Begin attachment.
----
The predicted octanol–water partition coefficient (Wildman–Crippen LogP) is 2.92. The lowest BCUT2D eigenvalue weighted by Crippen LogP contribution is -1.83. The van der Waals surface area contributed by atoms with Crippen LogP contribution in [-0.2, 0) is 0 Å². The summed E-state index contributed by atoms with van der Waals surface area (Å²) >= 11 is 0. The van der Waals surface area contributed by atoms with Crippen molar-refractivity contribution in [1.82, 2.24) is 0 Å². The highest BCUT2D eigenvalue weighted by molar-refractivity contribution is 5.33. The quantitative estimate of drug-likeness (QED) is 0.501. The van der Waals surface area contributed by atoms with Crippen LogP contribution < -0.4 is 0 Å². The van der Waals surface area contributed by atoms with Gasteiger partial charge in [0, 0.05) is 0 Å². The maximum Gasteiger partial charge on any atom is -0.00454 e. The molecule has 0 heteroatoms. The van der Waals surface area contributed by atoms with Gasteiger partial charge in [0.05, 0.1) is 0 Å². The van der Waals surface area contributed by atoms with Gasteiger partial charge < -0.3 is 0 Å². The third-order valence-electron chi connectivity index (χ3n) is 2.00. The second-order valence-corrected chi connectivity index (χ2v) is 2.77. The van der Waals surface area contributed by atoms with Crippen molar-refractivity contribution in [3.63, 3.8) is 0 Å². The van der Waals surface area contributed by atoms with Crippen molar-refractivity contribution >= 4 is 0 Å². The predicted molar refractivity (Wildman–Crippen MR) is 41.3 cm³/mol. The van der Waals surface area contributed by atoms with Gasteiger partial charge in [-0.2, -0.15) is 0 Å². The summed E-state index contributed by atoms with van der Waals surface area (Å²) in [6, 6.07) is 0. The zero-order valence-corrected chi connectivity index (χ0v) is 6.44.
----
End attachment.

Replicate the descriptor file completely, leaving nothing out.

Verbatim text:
The predicted octanol–water partition coefficient (Wildman–Crippen LogP) is 2.92. The lowest BCUT2D eigenvalue weighted by Crippen LogP contribution is -1.83. The van der Waals surface area contributed by atoms with Crippen LogP contribution in [-0.2, 0) is 0 Å². The summed E-state index contributed by atoms with van der Waals surface area (Å²) >= 11 is 0. The van der Waals surface area contributed by atoms with Crippen molar-refractivity contribution in [1.82, 2.24) is 0 Å². The highest BCUT2D eigenvalue weighted by molar-refractivity contribution is 5.33. The quantitative estimate of drug-likeness (QED) is 0.501. The van der Waals surface area contributed by atoms with Crippen LogP contribution < -0.4 is 0 Å². The van der Waals surface area contributed by atoms with Gasteiger partial charge in [0, 0.05) is 0 Å². The maximum Gasteiger partial charge on any atom is -0.00454 e. The molecule has 0 heteroatoms. The van der Waals surface area contributed by atoms with Gasteiger partial charge in [0.05, 0.1) is 0 Å². The van der Waals surface area contributed by atoms with Gasteiger partial charge < -0.3 is 0 Å². The third-order valence-electron chi connectivity index (χ3n) is 2.00. The second-order valence-corrected chi connectivity index (χ2v) is 2.77. The van der Waals surface area contributed by atoms with Crippen molar-refractivity contribution in [3.63, 3.8) is 0 Å². The van der Waals surface area contributed by atoms with Crippen molar-refractivity contribution >= 4 is 0 Å². The predicted molar refractivity (Wildman–Crippen MR) is 41.3 cm³/mol. The van der Waals surface area contributed by atoms with Gasteiger partial charge in [-0.2, -0.15) is 0 Å². The summed E-state index contributed by atoms with van der Waals surface area (Å²) in [6, 6.07) is 0. The zero-order valence-corrected chi connectivity index (χ0v) is 6.44.